To look at them, you wouldn't think that there is a difference other than the obvious physical traits. But, imagine that one is a natural mother and the other is an adopter. They both stand the same chance of divorce, dysfunction, addiction, abuse and other things of that nature. That is something that I have never argued.
But there is still something that happens in most adoptive situations that very seldom occurs in natural families. All Mother jokes aside about guilt trips, most normal, natural mothers do not make their emotional welfare the responsibility of their children. Most children raised by their natural mothers don't feel the need to protect their mother's emotional well-being. That is primarily an adoptive thing and here's why.
The adoptive situation is dysfunctional from the get-go because there is no real altruism in adopting, especially in infant adoption. That baby, and it could be any baby because no adoptee is "chosen" by anyone, is adopted, usually, because the PAPs cannot or think they cannot conceive. That inability to conceive is never addressed through any kind of counseling so it is a part of the psyche of the adopter. It is just assumed that adopting will solve the problem. So, from infancy, that baby is there to make the adopters feel better about their life situation. This is what the Industry promises. The very construct of adoption is a fantasy with the idea that "as if born to" means that child will take on the characteristics, likes, dislikes, talents, etc., of the adoptive family. I cannot begin to count the number of times I have heard an adoptee say, "I never felt like I fit in with my adoptive family."
The adopters are usually not very happy about there being another mother "out there" and, should she appear in the flesh, they are often faced with a hard reality. They cannot erase DNA. So they, either subtly or overtly, expect loyalty and a sense of obligation that will keep the mother and natural family at bay. Often conditions are attached to the love the adopters give the adoptee when the mother is in the picture. A lot of adoptees don't like to accept this as fact, even as they are evincing the behavior that proves the point. While they may have felt a sense of not belonging, they cannot risk the only security and identity they have ever known by trusting the adopters to love them unconditionally. So they defend and protect and hold on tight.
In order to do this, they will often try to build a niche into which they can place the relationship with the natural mother. The problem with that is that we mothers don't go easily into the niches, especially those of us who have fought for and regained the self-esteem we lost when we lost our children to adoption. I think a lot of mothers are in a type of fantasy, as well, when we expect to reunite and become "instant Mamas." Of course, we get disabused of that fantasy in a big, hot hurry. For me, I would not want to try to "re-raise" an adult child.
We get a lot of mixed messages from "you will never be my mother" to "forsake all others and be my MOMMY." There is every level in between and when you factor in the lies, the subtle messages and, at times, overt hostility, there is no big, happy, extended family waiting in the reunion scenario for most of us. At best, it is an on again, off again walk through an emotional mine field. Now I don't know how other moms handle this or feel about it, but I am 65, retired and tired and just want some peace. I don't really care if there are those who disagree with me about whether or not adopters act like...well, adopters. But I am not going to pander to the obligation, fixation and dysfunction.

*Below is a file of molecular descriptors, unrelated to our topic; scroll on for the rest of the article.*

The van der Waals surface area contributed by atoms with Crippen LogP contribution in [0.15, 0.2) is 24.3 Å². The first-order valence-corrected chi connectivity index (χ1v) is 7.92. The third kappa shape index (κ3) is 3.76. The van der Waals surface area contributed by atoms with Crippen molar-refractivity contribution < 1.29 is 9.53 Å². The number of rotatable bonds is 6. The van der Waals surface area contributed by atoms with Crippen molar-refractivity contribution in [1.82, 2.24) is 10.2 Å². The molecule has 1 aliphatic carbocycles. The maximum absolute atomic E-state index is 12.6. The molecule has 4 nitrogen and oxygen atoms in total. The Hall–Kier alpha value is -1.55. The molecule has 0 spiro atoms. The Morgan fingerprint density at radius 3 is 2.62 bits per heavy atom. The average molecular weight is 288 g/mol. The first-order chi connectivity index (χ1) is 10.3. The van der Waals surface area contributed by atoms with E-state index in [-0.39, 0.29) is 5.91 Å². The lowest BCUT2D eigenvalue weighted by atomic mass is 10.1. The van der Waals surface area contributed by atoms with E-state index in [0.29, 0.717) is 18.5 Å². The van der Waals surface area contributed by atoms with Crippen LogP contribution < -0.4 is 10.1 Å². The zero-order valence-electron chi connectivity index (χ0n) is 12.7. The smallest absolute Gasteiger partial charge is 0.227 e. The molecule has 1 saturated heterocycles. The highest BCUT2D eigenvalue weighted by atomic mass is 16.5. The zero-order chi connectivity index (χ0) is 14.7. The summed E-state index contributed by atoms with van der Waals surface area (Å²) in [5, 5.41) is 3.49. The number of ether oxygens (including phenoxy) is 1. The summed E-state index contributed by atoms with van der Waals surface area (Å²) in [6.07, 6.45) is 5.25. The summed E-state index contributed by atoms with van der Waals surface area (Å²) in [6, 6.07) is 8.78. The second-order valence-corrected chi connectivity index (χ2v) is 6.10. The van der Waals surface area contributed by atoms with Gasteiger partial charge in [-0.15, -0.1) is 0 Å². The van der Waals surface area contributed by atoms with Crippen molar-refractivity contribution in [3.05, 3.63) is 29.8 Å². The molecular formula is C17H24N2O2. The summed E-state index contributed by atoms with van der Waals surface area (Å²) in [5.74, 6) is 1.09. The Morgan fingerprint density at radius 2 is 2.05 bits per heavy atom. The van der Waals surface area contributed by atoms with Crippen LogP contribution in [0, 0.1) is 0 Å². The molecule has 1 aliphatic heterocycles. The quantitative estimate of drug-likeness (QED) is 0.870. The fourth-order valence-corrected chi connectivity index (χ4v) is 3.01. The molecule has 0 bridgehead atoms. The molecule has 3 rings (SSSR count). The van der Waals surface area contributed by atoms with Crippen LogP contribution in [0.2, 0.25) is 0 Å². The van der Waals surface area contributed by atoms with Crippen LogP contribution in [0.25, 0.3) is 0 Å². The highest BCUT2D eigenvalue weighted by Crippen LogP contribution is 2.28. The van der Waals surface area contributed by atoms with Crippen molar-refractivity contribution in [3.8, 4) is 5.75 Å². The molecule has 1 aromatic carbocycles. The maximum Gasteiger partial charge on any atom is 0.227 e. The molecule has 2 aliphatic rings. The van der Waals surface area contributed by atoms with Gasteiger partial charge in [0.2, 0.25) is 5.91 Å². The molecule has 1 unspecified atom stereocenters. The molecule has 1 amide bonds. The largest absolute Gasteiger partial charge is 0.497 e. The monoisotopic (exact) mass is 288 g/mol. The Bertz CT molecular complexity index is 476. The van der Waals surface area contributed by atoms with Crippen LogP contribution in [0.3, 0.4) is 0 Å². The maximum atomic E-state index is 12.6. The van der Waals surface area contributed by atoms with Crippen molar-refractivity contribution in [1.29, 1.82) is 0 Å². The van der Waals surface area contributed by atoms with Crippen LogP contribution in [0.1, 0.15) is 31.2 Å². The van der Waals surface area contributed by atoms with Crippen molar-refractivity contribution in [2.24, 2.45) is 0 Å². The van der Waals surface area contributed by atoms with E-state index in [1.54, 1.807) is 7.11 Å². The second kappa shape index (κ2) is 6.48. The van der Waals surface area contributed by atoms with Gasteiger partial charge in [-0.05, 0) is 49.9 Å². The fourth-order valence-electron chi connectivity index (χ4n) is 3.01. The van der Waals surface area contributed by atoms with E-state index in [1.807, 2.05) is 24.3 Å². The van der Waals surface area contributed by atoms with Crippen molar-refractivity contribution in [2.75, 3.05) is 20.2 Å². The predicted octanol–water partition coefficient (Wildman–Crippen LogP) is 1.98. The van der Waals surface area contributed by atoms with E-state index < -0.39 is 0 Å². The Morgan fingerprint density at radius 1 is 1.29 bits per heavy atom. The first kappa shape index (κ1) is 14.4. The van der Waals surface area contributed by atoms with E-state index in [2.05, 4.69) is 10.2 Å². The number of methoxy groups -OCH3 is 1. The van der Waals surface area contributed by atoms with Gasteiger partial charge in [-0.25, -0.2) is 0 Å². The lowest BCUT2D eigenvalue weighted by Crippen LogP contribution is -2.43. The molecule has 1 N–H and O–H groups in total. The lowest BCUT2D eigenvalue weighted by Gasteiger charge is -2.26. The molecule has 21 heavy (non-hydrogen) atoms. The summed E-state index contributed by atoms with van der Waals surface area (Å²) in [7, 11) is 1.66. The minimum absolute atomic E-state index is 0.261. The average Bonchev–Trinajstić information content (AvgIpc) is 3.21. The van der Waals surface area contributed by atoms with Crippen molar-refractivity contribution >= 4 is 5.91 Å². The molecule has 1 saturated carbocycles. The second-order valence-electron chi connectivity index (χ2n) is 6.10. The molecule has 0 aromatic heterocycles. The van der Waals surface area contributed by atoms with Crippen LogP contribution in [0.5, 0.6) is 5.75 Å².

There is no way I will be batted back and forth like a badminton bird in order to have a relationship with any of my children, raised or reunited. But, there are also no conditions on my love. It is there and I am there for all my children. If they are angry with me for any reason, unless I feel that I have, indeed, wronged them, they can just scratch their mad spot, as my grandmother used to say. They will always know how to find me if they need me.
Denying the truth of the fact that adoptees are made responsible for the emotional welfare of their adopters is, to me, like denying the inevitability of death. It is what it is and it is obvious to all who really look. I guess the reason it is denied is a lot like a friend of mine was describing..whatever situation you are raised in , you think it is normal for everyone. She was raised by an alcoholic father and a codependent mother. She was in her teens before she realized that heavy drinking and the results of that addiction didn't happen in every household.
So I disagree that this kind of attachment is as prevalent in natural families as in adoptive. To be honest, in most natural families, we don't need that kind of emotional reassurance from our raised children. Love is most often easy and comfortable and, usually, not questioned. Yeah, there are a few natural parents that lay harsh trips on their children and are dysfunctional. But they are a minority just as adopters who kill the children they adopt are in the minority.
But that emotional obligation thing? Hey, that's the majority in adoptive territory.
*Note: I have put in bold face the sections that I think a few should re-read. Yes, I know that there are some dysfunctional natural families where a natural parent will try to lay an obligation trip on their raised children. I also know that, not being adopted, most of these kids rebel and go their own way without hang ups from "deserting" their parents. I suggest that everyone read in CONTEXT, not just CONTENT. I stand by every word as my honest observations. OK?